Falling cards

Louis Proyect lnp3 at panix.com
Wed Feb 20 10:06:17 MST 2002

NY Times, February 20, 2002

Shares of Computer Associates Fall as Prosecutors Begin Inquiry

Shares of Computer Associates International fell sharply today, dropping
more than 20 percent at one point, following reports that federal
prosecutors are investigating the company.

Two people close to the investigation said federal prosecutors in Brooklyn
had opened a preliminary inquiry into whether Computer Associates
deliberately overstated its profits to inflate its stock price and enrich
its senior executives.

The inquiry comes in the wake of the collapse of Enron, which has caused
the Securities and Exchange Commission and prosecutors to put new scrutiny
on companies that use unusual accounting practices.

Around midday, Computer Associates' shares were down $3.99, or 15.8
percent, to $21.32, after trading as low as $19.47.

Since October 2000, Computer Associates, a giant software company based in
Islandia, N.Y., has reported its financial results using a nonstandard "pro
forma" accounting practice that makes its profits and sales seem much
larger than under standard accounting rules.

Full: http://www.nytimes.com/2002/02/20/business/20CND-COMPUTER.html


Newsday, August 15, 1995, Tuesday

The House That Wang Built;
Or, How to Succeed in Business by Really, Really Trying


A THREE-dimensional globe rotates slowly on a computer screen, then
contracts and flattens into an outline of the United States. The skyline of
a city looms up from the virtual landscape, as if seen from an incoming

"Well, look at that," George Bush says.

The 41st president of the United States is peering at the screen while
standing next to Charles Wang, the chief executive officer of Computer
Associates International. They're in an exhibition hall in New Orleans
packed with 15,000 of the Long Island-based company's customers, business
partners and employees. Bush reaches for the mouse directing the
demonstration of Computer Associates' next product, which will help
technicians pinpoint problems in vast computer networks. "Don't touch it,"
Wang says, proprietarily. Bush pulls his hand back, and the two laugh
awkwardly. On the screen, an unseen intelligence continues to take viewers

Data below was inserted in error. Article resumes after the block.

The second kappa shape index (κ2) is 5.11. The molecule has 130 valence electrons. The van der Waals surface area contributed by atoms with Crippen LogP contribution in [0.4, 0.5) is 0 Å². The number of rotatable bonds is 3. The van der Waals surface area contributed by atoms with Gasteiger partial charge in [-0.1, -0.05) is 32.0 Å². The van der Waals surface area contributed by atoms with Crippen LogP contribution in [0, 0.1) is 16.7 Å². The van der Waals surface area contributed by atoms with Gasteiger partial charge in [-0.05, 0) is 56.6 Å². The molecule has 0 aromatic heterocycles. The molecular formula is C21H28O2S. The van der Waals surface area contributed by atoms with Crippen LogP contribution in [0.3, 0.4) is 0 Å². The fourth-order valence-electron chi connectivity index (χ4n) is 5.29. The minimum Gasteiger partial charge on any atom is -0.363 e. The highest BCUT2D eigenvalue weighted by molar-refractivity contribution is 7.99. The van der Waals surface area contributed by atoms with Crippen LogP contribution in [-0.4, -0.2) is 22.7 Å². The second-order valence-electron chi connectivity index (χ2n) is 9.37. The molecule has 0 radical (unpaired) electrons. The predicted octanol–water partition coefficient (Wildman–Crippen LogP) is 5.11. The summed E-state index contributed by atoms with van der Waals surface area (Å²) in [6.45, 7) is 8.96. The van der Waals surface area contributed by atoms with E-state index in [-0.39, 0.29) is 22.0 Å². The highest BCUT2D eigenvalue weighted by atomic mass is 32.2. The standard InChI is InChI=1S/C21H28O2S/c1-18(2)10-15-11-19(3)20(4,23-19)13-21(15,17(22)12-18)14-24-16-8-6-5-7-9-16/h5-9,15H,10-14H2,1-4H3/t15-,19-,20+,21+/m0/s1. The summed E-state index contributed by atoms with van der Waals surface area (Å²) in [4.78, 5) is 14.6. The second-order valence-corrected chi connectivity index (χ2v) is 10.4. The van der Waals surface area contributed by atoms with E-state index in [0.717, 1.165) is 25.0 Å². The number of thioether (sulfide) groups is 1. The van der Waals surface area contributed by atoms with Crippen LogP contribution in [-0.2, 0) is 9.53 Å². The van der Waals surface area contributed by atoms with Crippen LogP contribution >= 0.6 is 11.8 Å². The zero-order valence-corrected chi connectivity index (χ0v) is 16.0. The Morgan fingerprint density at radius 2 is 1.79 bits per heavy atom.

on a 3-D ride into an individual city, into a single skyscraper within that
city, and finally into the guts of a single, glitch-ridden computer.

Bush gives his head a golly-gee shake and turns to find Wang, in a jaunty,
double-breasted suit, already cutting a swath through the crowd of gawking
onlookers. As the pedigreed former president follows on the heels of his
employer for the day, there's no mistaking the message of this
choreographed joint appearance:

It's Wang's world now, on the computer screen and off.

It's a world in which a former supermarket stock boy with an undiluted "New
Yawk" accent has the clout to hire a Yale-educated former president to
entertain his customers, as Wang did for Computer Associates' annual
customer conference in mid-July. (Bush's standard corporate fee for a
speech and a walk-around is about $ 80,000.)

It's a world in which an immigrant who once could not afford the 32-cent
lunch at Brooklyn Tech High School now commands the second-largest
independent software company on the planet, and who was paid $ 8.6 million
in salary and stock awards last year. He's amassed more than $ 500 million
in CA stock. He blows off steam by playing basketball on an indoor court at
his 60-acre estate on Nassau County's North Shore.

It's a world in which Charles Wang, at 50, is widely recognized as one of
the lions of the tooth-and-claw software jungle, his growing mystique
drawing attention from national magazines such as Newsweek as well as from
passersby on the streets of New York City's Chinese neighborhoods. People
in the software industry have come to see him in the same light as
Microsoft's legendary Bill Gates.

"Wang has some magic of some kind, and nobody knows what it is," says Paul
Mason, an expert on software companies for International Data Corp., a
market research firm. Mason admits he has expected Computer Associates to
run into serious trouble for several years. "After what he's managed to
pull off, he's held in awe."

This year, Computer Associates racked up a 22 percent increase in revenues,
to $ 2.6 billion. Its stock, selling at $ 31 a little more than a year ago,
soared into the low $ 70s. Wang pulled off the second-largest takeover in
software history, a $ 1.6-billion buyout of a rival, Legent Corp. of
Herndon, Va.

While financial and industrial institutions in the New York area are
downsizing, Wang is hiring and throwing parties to celebrate quarterly
earnings at which employees feast on platters of shrimp and roasted meats.

With 1,500 employees at its Islandia headquarters, CA has become one of
Long Island's biggest employers, and plans to add about 300 employees
locally this year. Symbolically, at least, CA has become the most important
company on the Island, representing the high-tech future that some envision
as a replacement for the disappearing defense industry.

It is, as much as any company in the United States, the creation of a
single individual, wholly shaped by his personality: aggressive, shrewd,
and staffed by workaholics who follow Wang's lead or are sent packing.

Wang's favorite measure of success is "revenue per employee." That number
is going up rapidly, too: from $ 303,000 a year ago to $ 363,000 in 1995.

"Our time has come," Wang says. He shrugs his shoulders as if he always
expected the four-person company he launched in 1976 to become an
international empire, which friends say he did expect. "When you're this
successful, people have to recognize it," he says. Wang's grin finishes the
sentence for him; even if people have to grit their teeth while doing it.


Louis Proyect
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